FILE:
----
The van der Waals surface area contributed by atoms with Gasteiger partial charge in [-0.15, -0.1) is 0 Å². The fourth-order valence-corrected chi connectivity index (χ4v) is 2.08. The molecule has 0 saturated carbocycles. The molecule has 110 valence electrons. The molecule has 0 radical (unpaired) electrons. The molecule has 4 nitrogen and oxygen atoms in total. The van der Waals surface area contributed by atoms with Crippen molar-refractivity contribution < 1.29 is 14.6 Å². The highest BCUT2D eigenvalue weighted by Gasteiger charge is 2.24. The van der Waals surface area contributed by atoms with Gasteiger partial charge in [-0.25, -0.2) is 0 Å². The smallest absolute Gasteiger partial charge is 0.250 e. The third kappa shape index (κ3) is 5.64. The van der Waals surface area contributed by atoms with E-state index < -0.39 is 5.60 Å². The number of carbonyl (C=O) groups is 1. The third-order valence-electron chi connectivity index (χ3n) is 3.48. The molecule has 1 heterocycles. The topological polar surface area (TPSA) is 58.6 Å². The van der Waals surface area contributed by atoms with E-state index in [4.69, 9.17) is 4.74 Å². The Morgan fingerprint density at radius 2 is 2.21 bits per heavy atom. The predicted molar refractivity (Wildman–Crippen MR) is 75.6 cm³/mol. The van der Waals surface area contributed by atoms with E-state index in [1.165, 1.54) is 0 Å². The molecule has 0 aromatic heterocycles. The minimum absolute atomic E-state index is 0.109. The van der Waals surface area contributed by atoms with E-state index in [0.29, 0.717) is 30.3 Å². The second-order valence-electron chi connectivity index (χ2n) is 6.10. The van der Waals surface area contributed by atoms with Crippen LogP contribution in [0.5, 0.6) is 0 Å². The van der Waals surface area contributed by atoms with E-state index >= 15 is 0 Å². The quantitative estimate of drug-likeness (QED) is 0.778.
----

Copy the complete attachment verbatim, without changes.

The van der Waals surface area contributed by atoms with Gasteiger partial charge in [-0.15, -0.1) is 0 Å². The fourth-order valence-corrected chi connectivity index (χ4v) is 2.08. The molecule has 0 saturated carbocycles. The molecule has 110 valence electrons. The molecule has 0 radical (unpaired) electrons. The molecule has 4 nitrogen and oxygen atoms in total. The van der Waals surface area contributed by atoms with Crippen molar-refractivity contribution < 1.29 is 14.6 Å². The highest BCUT2D eigenvalue weighted by Gasteiger charge is 2.24. The van der Waals surface area contributed by atoms with Gasteiger partial charge in [-0.25, -0.2) is 0 Å². The smallest absolute Gasteiger partial charge is 0.250 e. The third kappa shape index (κ3) is 5.64. The van der Waals surface area contributed by atoms with E-state index < -0.39 is 5.60 Å². The number of carbonyl (C=O) groups is 1. The third-order valence-electron chi connectivity index (χ3n) is 3.48. The molecule has 1 heterocycles. The topological polar surface area (TPSA) is 58.6 Å². The van der Waals surface area contributed by atoms with E-state index in [4.69, 9.17) is 4.74 Å². The Morgan fingerprint density at radius 2 is 2.21 bits per heavy atom. The predicted molar refractivity (Wildman–Crippen MR) is 75.6 cm³/mol. The van der Waals surface area contributed by atoms with E-state index in [1.165, 1.54) is 0 Å². The molecule has 0 aromatic heterocycles. The minimum absolute atomic E-state index is 0.109. The van der Waals surface area contributed by atoms with E-state index in [0.29, 0.717) is 30.3 Å². The second-order valence-electron chi connectivity index (χ2n) is 6.10. The van der Waals surface area contributed by atoms with Crippen LogP contribution in [0.5, 0.6) is 0 Å². The van der Waals surface area contributed by atoms with E-state index >= 15 is 0 Å². The quantitative estimate of drug-likeness (QED) is 0.778.